Injuries to any part of the body can be dangerous and very painful. Traumatic brain injury is no different but it comes along with several dangers. In this case, the injury could hamper physical or physiological processes for some time or permanently.
In this post, we will discuss this condition, its symptoms, causes, treatments, and prevention. If you are ready, let’s get straight to business.
What is a Traumatic Brain Injury?
This is the damage done to some parts of the brain or the whole of it. It is a result of a sudden jolt or violent blow to the head. In many countries, it is one of the biggest causes of death and disability.
The jolt or blow causes the brain to collide with the skull. As a result of this, nerve fibers may tear or bleed, and in some cases, the brain bruises. It is also possible for a broken part of the skull to piece brain tissue.
Some of the top causes of traumatic brain injury include sports injuries, falls, gunshot wounds, vehicle accidents, and physical aggression. According to the CDC, traumatic brain injury is a deviation from normal brain function. This results from bumps, jolts, blows, or penetrative injuries to the head.
When this occurs, medical attention should be sought. We will look at the symptoms of this condition later in this post, but first, a few quick facts.
Traumatic Brain Injury: Quick Facts
Check out these quick facts about TBI below:
- The effects of this condition are the function of how severe the injury is and the location it occurs.
- It is one of the major causes of disability and death worldwide.
- Some of the major causes of TBI include road accidents, falls, and sports-related injuries.
- Top symptoms include persistent headaches, confusion, memory loss, and convulsions.
- When you receive a head injury, you should seek medical help, no matter how mild the injury.
Traumatic Brain Injury Symptoms
Symptoms of this condition may appear immediately, after 24 hours, or a while after the injury occurs. In some cases, the symptoms are very subtle so one is hardly able to relate the problem to the injury. For some people, they are fine after the injury, only to worsen later on.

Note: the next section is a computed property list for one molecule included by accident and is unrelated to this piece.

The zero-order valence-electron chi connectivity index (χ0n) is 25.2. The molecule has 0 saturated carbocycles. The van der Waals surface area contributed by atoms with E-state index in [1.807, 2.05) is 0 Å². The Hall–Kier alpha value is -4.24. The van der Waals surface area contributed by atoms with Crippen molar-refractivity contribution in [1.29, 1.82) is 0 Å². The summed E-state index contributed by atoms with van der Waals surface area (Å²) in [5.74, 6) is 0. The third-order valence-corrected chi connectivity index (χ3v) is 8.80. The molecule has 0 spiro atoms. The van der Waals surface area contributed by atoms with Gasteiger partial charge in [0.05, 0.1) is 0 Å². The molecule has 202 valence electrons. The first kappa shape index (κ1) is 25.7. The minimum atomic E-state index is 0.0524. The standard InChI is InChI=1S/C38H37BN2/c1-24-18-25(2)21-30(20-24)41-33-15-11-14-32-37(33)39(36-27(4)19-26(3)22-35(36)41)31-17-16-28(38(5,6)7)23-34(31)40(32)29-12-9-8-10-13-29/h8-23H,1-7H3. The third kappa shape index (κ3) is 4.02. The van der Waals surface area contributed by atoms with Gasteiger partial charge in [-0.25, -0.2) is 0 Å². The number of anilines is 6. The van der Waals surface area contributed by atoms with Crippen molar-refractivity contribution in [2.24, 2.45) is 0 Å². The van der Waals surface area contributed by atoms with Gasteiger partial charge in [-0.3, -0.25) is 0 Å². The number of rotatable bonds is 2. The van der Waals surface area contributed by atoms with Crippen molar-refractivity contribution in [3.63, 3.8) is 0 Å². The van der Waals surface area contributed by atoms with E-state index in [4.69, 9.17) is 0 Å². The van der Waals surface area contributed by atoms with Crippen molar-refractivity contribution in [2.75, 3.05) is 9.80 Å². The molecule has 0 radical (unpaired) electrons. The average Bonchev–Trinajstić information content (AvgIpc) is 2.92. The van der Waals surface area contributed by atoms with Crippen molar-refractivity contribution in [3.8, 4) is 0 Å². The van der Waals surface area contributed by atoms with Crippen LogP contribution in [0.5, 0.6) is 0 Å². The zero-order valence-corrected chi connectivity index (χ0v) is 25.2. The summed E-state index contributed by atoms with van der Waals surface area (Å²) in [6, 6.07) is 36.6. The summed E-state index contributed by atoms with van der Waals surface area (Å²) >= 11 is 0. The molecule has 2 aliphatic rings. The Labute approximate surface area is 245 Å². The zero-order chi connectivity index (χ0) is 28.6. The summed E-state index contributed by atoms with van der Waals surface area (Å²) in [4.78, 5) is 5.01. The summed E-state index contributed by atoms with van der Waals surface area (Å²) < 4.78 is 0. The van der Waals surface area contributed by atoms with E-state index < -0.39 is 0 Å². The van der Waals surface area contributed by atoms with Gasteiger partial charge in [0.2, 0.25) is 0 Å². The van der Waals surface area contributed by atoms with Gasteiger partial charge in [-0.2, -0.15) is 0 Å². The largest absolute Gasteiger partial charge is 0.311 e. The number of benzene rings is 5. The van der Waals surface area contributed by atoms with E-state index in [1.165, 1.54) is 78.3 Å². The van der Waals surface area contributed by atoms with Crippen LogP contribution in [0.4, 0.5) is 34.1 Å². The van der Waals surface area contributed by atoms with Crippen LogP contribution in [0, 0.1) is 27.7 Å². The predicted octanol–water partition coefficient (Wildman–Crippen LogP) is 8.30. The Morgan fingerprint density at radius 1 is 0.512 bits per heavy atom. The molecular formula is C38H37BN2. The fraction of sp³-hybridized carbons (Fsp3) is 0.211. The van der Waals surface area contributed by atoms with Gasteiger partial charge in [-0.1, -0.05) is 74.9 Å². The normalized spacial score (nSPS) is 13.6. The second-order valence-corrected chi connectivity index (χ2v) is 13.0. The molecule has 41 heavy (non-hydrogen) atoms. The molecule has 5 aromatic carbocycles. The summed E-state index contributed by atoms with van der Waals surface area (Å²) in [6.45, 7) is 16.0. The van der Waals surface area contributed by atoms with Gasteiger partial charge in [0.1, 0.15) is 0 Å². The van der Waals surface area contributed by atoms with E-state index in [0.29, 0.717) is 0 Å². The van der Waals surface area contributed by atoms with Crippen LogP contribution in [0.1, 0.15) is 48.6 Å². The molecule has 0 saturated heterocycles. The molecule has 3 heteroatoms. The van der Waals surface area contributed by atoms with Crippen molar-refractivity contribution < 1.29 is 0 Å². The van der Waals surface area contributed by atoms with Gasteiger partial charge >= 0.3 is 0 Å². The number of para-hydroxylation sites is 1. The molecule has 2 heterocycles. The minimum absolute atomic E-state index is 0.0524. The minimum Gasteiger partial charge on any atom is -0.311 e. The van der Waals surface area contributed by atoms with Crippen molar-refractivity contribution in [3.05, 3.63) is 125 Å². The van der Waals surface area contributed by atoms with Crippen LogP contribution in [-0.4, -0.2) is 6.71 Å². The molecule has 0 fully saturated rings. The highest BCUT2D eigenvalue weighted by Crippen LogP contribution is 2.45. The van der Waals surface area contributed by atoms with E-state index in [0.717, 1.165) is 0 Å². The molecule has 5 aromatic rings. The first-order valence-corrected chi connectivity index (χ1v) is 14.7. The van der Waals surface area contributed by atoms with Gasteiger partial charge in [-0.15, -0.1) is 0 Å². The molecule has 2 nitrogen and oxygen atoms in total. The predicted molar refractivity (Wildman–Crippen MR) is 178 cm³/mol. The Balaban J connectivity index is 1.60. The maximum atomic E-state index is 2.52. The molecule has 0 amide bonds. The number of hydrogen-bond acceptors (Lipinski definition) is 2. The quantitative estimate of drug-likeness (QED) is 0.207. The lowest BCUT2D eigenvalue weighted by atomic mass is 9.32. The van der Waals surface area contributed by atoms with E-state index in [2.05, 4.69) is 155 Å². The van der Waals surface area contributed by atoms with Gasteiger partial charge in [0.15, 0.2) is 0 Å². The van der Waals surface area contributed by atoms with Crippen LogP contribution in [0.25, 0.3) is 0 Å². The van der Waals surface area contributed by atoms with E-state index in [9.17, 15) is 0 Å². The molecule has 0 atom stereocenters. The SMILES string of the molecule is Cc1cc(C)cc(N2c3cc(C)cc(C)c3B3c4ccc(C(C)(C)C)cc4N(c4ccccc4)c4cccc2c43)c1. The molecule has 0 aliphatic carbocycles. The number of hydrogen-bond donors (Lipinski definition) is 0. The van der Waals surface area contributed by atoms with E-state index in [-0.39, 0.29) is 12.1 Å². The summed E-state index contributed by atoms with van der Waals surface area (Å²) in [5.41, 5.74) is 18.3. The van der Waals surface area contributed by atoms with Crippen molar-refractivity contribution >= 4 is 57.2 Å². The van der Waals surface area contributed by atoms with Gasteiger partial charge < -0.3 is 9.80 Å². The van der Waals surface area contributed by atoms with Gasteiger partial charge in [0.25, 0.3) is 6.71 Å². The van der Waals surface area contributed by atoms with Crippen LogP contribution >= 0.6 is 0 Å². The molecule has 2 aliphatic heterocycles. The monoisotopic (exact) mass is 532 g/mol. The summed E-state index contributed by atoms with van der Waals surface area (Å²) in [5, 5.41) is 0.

This condition can result in physiological and physical effects. The first physical effects are swelling and bruising. However, with an increase in pressure within the brain, any of the following results:
- Damaging of brain tissue due to continuous pressure against the inner wall of the skull. It could also be from different parts of the brain pressing against each other.
- The reduction of the ability to supply oxygen and the required nutrients to the brain due to pressure.
This is one of the major signs of TBI and its one of the reasons why one should go for a checkup. Some signs of this include bruising around the eyes (known as raccoon eyes) or behind the ears (known as battle sign). When this occurs, it could lead to a life-threatening situation.
What are the other signs of TBI? Here’s a list below:
- Convulsions or seizures
- Dilated pupils
- Inability to awake from sleep
- Loss of consciousness
- Loss of coordination
- Repeated vomiting
- Severe headache
- Slurred speech
- Weakness and numbness of arms and legs
While the above signs show mild TBI, the ones below require urgent medical help:
- Changes in sleep pattern resulting in more or less than usual sleep or insomnia
- Continuous headaches
- Continuous pain in the neck
- Dizziness or lightheadedness
- Easy distraction
- Fatigue and lethargy
- Getting lost easily
- Increased sensitivity to sounds or light
- Loss of sense of taste or smell
- Memory problems
- Moodiness and frequent mood swings
- Ringing inside the ears (Tinnitus)
- Slowness in thinking, acting, reading, or speaking
- Temporary or permanent amnesia
Any person who has experienced TBI with no symptoms should remain under medical observation. This should run for at least 24 hours since signs do not always appear immediately. If a person experiences any of the signs above a few days or weeks after the injury, they should see a doctor.
Traumatic Brain Injury Symptoms in Children
Children are likely to present the same symptoms or signs. The only challenge is that they may not be able to explain how they feel. An infant could develop any of these signs from TBI:
- Alteration in sleeping patterns
- Changes in playing patterns
- Incessant crying or irritability
- Loss of balance
- Loss of interest in favorite toys or activities